Dietary methoprene supplement promotes early sexual maturation of male Queensland fruit fly Bactrocera tryoni

Saleh Mohammad Adnan*, Vivian Mendez, Renata Morelli, Humayra Akter, Iffat Farhana, Phillip W. Taylor

*Corresponding author for this work

    Research output: Contribution to journalArticlepeer-review

    23 Citations (Scopus)


    Sterile insect technique (SIT) is an environmentally benign pest management technique that relies on released sterile male insects mating with, and curtailing reproduction of, wild females. However, for species with high mortality rates and long adult maturation phases, a large proportion of the released insects can die before maturing and so fail to contribute to SIT. To counter this problem, inclusion of yeast hydrolysate in pre-release diets and treatment of pupae or adults with methoprene, a juvenile hormone analogue, have been investigated as means of accelerating development of some fruit flies, including Queensland fruit fly, Bactrocera tryoni (Froggatt) (‘Q-fly’). Methoprene has most often been administered topically in acetone solution, which is toxic, flammable, and impractical for operational settings. As a practical alternative, we incorporated methoprene (0, 0.05, 0.1, and 0.5%) into Q-fly adult diet of sugar only or sugar mixed with yeast hydrolysate for 2 days, and then provided sugar only for the rest of the trial period. Mating performance of males and females was tested from 4 to 30 days of age. Flies provided sugar mixed with yeast hydrolysate had increased mating propensity in comparison with flies that were provided sugar only. At all ages and for both diets, all methoprene doses increased male mating probability. Methoprene treatment did not affect copula latency of males that received yeast hydrolysate, but males that received only sugar mated earlier if they had received 0.05% methoprene. Methoprene treatment of males was also associated with longer copulations, which may affect fertility of females that later remate. Females differed from males in that methoprene treatment did not significantly affect mating probability or latency, but resembled males in that methoprene treatment resulted in longer copulations. Sex differences in response to methoprene may lead to male-biased operational sex ratio when bisex Q-fly strains are used in SIT. Yeast hydrolysate increased longevity of both males and females, but methoprene treatment did not affect longevity. Overall, findings of the present study indicate that Q-fly sexual maturation can be accelerated, and SIT might hence be enhanced, by incorporation of methoprene and yeast hydrolysate in pre-release diet.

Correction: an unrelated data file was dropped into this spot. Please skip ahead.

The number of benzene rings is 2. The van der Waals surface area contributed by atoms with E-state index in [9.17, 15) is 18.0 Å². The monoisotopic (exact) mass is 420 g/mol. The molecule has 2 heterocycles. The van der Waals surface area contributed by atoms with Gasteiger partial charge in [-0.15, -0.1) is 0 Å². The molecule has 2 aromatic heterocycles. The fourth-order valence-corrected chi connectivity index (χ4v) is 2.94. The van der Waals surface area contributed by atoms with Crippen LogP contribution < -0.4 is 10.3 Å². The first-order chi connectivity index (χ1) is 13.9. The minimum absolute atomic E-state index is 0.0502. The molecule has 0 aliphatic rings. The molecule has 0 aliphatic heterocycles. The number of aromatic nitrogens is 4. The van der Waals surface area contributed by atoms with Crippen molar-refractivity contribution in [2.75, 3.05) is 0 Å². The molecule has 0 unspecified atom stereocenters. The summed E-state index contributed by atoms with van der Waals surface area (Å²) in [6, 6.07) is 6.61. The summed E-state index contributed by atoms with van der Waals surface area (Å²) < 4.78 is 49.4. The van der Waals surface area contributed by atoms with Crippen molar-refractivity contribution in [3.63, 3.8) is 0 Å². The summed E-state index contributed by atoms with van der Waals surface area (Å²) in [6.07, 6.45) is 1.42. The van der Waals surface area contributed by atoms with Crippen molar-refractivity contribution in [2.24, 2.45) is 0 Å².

Original languageEnglish
    Pages (from-to)1441–1454
    Number of pages14
    JournalJournal of Pest Science
    Issue number4
    Early online date13 Jul 2018
    Publication statusPublished - Sept 2018


    • Q-fly
    • tephritidae
    • yeast hydrolysate
    • sterile insect technique
    • development


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